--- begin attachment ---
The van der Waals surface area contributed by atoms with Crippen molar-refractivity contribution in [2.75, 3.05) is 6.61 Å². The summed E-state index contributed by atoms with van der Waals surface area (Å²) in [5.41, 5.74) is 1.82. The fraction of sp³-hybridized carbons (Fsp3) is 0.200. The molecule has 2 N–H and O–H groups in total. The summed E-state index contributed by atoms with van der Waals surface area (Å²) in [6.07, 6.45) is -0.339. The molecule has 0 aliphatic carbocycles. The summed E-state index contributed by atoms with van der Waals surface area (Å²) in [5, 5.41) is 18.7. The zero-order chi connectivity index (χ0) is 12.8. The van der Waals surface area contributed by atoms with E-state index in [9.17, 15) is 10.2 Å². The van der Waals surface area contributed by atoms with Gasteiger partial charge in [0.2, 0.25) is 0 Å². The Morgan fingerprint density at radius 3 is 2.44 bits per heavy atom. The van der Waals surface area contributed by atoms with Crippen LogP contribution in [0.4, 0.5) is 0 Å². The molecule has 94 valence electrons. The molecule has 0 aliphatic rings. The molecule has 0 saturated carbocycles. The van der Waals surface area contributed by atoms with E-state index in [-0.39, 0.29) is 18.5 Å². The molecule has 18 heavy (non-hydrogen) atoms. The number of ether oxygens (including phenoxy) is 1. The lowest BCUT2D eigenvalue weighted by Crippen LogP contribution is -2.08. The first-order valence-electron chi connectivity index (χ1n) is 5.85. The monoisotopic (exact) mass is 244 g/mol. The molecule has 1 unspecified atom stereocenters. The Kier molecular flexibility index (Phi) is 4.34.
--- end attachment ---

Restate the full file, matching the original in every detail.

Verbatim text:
The van der Waals surface area contributed by atoms with Crippen molar-refractivity contribution in [2.75, 3.05) is 6.61 Å². The summed E-state index contributed by atoms with van der Waals surface area (Å²) in [5.41, 5.74) is 1.82. The fraction of sp³-hybridized carbons (Fsp3) is 0.200. The molecule has 2 N–H and O–H groups in total. The summed E-state index contributed by atoms with van der Waals surface area (Å²) in [6.07, 6.45) is -0.339. The molecule has 0 aliphatic carbocycles. The summed E-state index contributed by atoms with van der Waals surface area (Å²) in [5, 5.41) is 18.7. The zero-order chi connectivity index (χ0) is 12.8. The van der Waals surface area contributed by atoms with E-state index in [9.17, 15) is 10.2 Å². The van der Waals surface area contributed by atoms with Gasteiger partial charge in [0.2, 0.25) is 0 Å². The Morgan fingerprint density at radius 3 is 2.44 bits per heavy atom. The van der Waals surface area contributed by atoms with Crippen LogP contribution in [0.4, 0.5) is 0 Å². The molecule has 94 valence electrons. The molecule has 0 aliphatic rings. The molecule has 0 saturated carbocycles. The van der Waals surface area contributed by atoms with E-state index in [-0.39, 0.29) is 18.5 Å². The molecule has 18 heavy (non-hydrogen) atoms. The number of ether oxygens (including phenoxy) is 1. The lowest BCUT2D eigenvalue weighted by Crippen LogP contribution is -2.08. The first-order valence-electron chi connectivity index (χ1n) is 5.85. The monoisotopic (exact) mass is 244 g/mol. The molecule has 1 unspecified atom stereocenters. The Kier molecular flexibility index (Phi) is 4.34.